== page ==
At first blush, apples might seem pretty boring (that's the fruit that got mankind expelled from paradise?) but a perfectly crisp, sweet and tart apple, fresh from the tree, is a beautiful thing -- but each variety has its strengths and uses.
There are a ton of apples out there, and you shouldn't be afraid to get out there and explore each and every one. If all you've had is Red Delicious (more like "Red Dumbface" am I right?), you are missing out, my friend. Next time you find yourself at the market, count the types of apples. If you're at a grocery store, there will probably be four or five, but the farmer's market? You will find tens of apples, literally tens. (As in like, 10-20.) The traits that make one type of apple great for eating out of hand (delicate, fresh flavour and lots of juice) can make it less than ideal in a pie (aka "mush city").
But, as is the case with many culinary questions, there is sometimes more than one "right" answer, and personal preference can trump empirical data. (For instance, my mother roasts her Brussels sprouts until they are mush. Is this wrong? Yes, it is a crime against Brussels sprouts, but yelling Alton Brown quotes at her isn't going to change her preference.) So, instead of lecturing you on what apples you "should" be eating, baking, and drinking, I'm going to arm you with the knowledge that let's you make better apple choices, because "the more you know" applies even to apples.
So Fresh, So Crisp: Galas, Honeycrisps, and Fujis for Snacking
Apples are, quite possibly, the easiest snack in the world. You don't have to peel them; simply rinse and get to chomping. Not all varieties are well-suited for fresh eating, though. The perfect apple should be a balance of fresh sweetness and bright acidity, with crisp, juicy flesh and that distinct "appley" aroma brought to us by esters. Basically, the opposite of the mealy, one-note, stupid stupid Red Delicious.
According to food writer Harold McGee, the best "dessert" or "eating" apples have a pH of 3.4 and are around 15% sugar. This isn't the most useful information (unless you have some sort of food laboratory hidden behind your bookshelf), but it is interesting. So which ones should you buy for putting directly into your beautiful mouth? According to this adorably homely you-pick website that I've been obsessed with for years, the best fresh apples are Gala, Honeycrisp, Cameo, Pink Ladies and Fuji. These are the apples you want on your cheeseboards, my friend. They don't show Granny Smith (which can have a pH of 3.3-3.9) much love, but if you're like me and love yourself a tart apple, you really can't go wrong with the Granny. (Bonus: sprinkle a little salt on there. I don't know why but my grandmother salts pretty much all of her fruit and it really takes it to a delicious place. My grandmother is a genius.)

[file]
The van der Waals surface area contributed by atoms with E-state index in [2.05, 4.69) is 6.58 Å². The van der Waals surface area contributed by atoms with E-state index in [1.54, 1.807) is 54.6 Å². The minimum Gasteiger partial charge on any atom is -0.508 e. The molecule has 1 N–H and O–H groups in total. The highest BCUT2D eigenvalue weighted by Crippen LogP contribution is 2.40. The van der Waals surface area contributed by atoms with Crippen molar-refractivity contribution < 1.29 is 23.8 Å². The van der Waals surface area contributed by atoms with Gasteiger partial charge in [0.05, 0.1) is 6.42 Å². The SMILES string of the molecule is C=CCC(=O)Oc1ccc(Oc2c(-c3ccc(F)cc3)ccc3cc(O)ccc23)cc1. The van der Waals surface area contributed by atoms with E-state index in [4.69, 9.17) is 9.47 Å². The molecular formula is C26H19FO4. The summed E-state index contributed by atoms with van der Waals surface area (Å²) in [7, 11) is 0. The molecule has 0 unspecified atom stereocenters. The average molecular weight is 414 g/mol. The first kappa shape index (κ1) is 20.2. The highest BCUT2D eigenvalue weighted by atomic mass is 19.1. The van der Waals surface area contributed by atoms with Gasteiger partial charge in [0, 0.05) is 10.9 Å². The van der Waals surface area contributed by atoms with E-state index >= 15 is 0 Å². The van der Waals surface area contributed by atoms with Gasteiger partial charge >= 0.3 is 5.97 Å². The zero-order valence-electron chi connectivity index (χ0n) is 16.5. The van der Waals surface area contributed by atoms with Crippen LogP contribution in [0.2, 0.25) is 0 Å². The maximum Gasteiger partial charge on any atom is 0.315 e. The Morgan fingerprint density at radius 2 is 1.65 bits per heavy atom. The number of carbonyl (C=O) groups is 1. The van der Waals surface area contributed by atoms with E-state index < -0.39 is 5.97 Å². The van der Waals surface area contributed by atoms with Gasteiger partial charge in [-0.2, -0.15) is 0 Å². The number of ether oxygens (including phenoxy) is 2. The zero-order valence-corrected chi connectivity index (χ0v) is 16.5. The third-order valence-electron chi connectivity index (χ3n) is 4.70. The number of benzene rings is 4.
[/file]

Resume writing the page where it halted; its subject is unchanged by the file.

Get Baked: Golden Delicious for Desserts
When cooking apples, you're looking for two things: something that won't break down into a mushy mess, and something that will maintain its flavour. I'm not sure that there's one single perfect baking apple, but most certified apple experts™ would agree that the Golden Delicious comes close.
In a very extensive (and very delicious) pie study conducted over at Serious Eats, the great J. Kenji Lopez-Alt found that apples of this variety had a great sweet and tart, buttery flavour, but that they were slightly lacking in the texture department. Still, he gave the Golden an 8 out of 10, which is a very respectable rating coming from a man of such exacting taste and opinions. (Guess what the stupid Red Delicious got? A "1"! Suck it, Red D.)
You might think the solution is as simple as mixing in a firmer, less flavorful apple, but when it comes to pies, Kenji is a one-apple man, describing pies with two apple varieties as "a pie that's got nice firm chunks of apple interspersed with brown apple mush." Instead, he firms the Goldens up by par-cooking them to convert the pectin (the fruit "glue" that helps the apple keep its shape) into a more heat-stable form, preventing liquid from leaking out and turning your pie into a soupy mess:
The easiest way to do this? Pour boiling water over your sliced apples and let them rest for about 10 minutes before drying them, tossing them with cinnamon, sugar, and cornstarch (to help thicken their juices), and piling them into the pie shell and baking them.
(You can also strengthen pectin's bonds by adding lemon juice -- pectin does better in acidic environments -- but you'll end up with a lemony pie, which might be ok with you.)
Of course, there are other schools of thought on mixing apples. America's Test Kitchen is a fan of apple mush, and their recipe relies on the McIntosh's textural tendencies to provide "a nice, juicy base for the harder Grannies." Don't know who to trust? Make both and see which you like better. It should be noted, however, that ATK's recipe was engineered to be made with apples you can get at any grocery store at any time of the year, while Kenji's is meant to be made during Golden Delicious season, preferably with apples you've picked yourself just hours before, so maybe save the ATK pie until the end of apple season.